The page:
First, I am not there to prepare the boat for the race myself. I have always been there to take charge of the preparations, with much able assistance from my crew and my family. This time I must rely on someone else to sort out any issues and to ready "Black Cat" for her 3,250 nautical mile voyage. That distance is nearly 3800 land miles and more than 50% longer than the famed Trans-Pac Race.
This voyage is small compared with a round-the-world voyage but it is, nevertheless, a major voyage and it is across waters that see very little traffic. Aside from commercial fishing ships and the boats that are racing, there are very few vessels crossing this ocean at any time. We have to be self-sufficient, to take care of whatever situation fate and the weather gods might send our way. We can't make a VHF call to the Coast Guard or US Towing to come fetch us. Each boat has to rely on its crew in an emergency and vice-versa; boat and crew are totally inter-dependent and both have to be fully prepared. And, in the traditions of all seafarers, all boats are ready and willing to assist each other if needed.
I am very grateful for the work that is being done in Cape Town by Dave Immelman in preparing "Black Cat" in my absence. Dave will be my navigator for this race and was her skipper for the 1,800 mile Governor's Cup Race from Simonstown to St Helena Island in December last year. He is the only one on the crew who lives in the Cape, so a big load has fallen on his shoulders ahead of this race. The Cat is now 18 years old and Dave has been charged with upgrading anything that needed upgrading, from structure through to finishes, rig, systems, equipment and sails. In many respects the St Helena Race served as a good shake-down to highlight any issues that have developed in the years since I handed her over to her current owner, Adrian Pearson. I look forward to test-sailing her on Table Bay with all the new goodies that she has gained since I last sailed on her.
|Racing under spinnaker into inky darkness.|
Sean Collins & Adrian Pearson in the cockpit.
This time it is very different. My neighbours know that I design boats for a living. They have not seen the big boats that I have built, only the little Paper Jet that took shape in their neighbourhood and drags around faithfully behind my minivan when I am going sailing. They have not seen the boisterous to wild conditions in which so much of the Cape Town racing happens. Here I am a bit of an oddity because I just don't fit into the mould. They are very supportive of what I am doing but don't really comprehend it; the who, where, what and how of sailing across an ocean. I must admit that I do enjoy explaining to them what I will be doing, where we will sail, the beauty of Cape Town and Rio, the good and bad experiences of sailing a small boat across thousands of miles of open water, through good weather and bad and the real or imagined dangers. In their view I fit in somewhere between eccentric and totally crazy, leaning mostly toward the crazy end of the scale. They worry mostly that it is a very dangerous thing to do.
The truth of a voyage is really somewhere between how it is viewed by my friends in Cape Town and those here in Virginia Beach. In each of the races that I have sailed we have had to cope with at least one big storm and another one or two smaller ones. Yes, it is dangerous; but we do what we can to reduce the danger. As far as I can recall, only one person has died during the Cape to Rio Race in the 42 year history of the event. Thousands have participated, two boats have sunk on the race, two have sunk on the return voyage and only one person has died. That was from a heart attack that would likely have happened on land anyway.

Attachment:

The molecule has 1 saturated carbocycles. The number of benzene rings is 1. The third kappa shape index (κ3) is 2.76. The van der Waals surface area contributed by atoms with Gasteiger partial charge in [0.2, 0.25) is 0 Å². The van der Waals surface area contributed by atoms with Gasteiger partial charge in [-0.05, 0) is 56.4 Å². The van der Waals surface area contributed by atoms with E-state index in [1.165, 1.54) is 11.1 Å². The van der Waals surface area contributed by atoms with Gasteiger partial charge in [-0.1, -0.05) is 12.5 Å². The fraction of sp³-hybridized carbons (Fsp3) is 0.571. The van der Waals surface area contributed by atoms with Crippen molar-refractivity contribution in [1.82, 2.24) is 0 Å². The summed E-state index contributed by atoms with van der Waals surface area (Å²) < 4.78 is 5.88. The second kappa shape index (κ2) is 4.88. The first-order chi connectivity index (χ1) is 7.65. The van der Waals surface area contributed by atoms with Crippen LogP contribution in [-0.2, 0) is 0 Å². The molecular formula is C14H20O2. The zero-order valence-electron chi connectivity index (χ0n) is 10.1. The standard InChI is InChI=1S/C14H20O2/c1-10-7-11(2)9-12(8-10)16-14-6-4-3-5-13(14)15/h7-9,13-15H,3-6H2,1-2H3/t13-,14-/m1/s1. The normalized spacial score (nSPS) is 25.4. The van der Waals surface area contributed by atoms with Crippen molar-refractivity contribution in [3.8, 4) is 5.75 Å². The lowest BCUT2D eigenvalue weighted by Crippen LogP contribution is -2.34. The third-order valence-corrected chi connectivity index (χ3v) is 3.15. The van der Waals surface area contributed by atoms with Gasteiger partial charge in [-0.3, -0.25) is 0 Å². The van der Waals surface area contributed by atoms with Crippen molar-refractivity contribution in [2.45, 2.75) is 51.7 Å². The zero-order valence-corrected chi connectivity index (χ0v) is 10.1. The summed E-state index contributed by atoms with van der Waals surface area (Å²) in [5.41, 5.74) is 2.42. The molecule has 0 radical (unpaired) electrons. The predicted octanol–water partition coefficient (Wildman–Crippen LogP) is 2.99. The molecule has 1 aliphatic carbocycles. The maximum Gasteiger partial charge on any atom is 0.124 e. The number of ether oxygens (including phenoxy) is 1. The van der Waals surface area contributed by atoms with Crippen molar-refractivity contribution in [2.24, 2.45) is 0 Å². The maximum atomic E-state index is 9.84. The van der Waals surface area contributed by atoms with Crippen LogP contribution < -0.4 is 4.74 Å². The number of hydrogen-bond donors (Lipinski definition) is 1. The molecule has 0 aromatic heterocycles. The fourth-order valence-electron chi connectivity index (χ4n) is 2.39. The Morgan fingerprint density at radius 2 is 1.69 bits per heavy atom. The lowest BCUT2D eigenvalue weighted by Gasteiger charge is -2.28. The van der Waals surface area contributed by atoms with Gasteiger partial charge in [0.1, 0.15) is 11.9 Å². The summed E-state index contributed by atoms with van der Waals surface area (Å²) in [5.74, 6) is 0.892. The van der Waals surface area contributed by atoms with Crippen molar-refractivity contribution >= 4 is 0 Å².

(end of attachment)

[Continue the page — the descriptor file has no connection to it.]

|Gavin Muller repairing sails during the 1996 race.|
We all take precautions because it is dangerous to be on a small boat way out of sight of land. The boats are all fully equipped with a wide range of safety equipment, which has to be maintained according to mandated schedules. All boats are scrutinied before being allowed to start. All boats have to prove a high level of experience and/or certification among the crew before they are accepted. That experience and certification is for ocean experience, navigational and seamanship skills and the ability to take care of medical emergencies with the very comprehensive medical kit that we carry with us.
Additional to those documented requirements, every skipper sets his/her own standards for behavior on their particular boat. I can't vouch for other skippers but on "Black Cat" we go into safety mode in bad weather and from dusk to dawn, when no person is allowed on deck without first putting on their safety harness and clipping onto one of the many secure points on deck before exiting the interior of the boat. Along with this, a clear head is always required, 24/7, so there is no drinking of alcohol except for one optional drink at happy hour each day. There will be plenty of time to imbibe in Brazil.
An ocean crossing like this does not need to be dreaded but neither is it a cakewalk. We need exciting activities in our lives to build the memories that we cherish. They help to remind us that we are alive and have a purpose in our lives, they give us the material with which to tell the stories that will entertain our friends and grandchildren in the autumn years to come. If we don't reach those autumn years we still come out ahead because we have had a lot of fun and excitement along the way.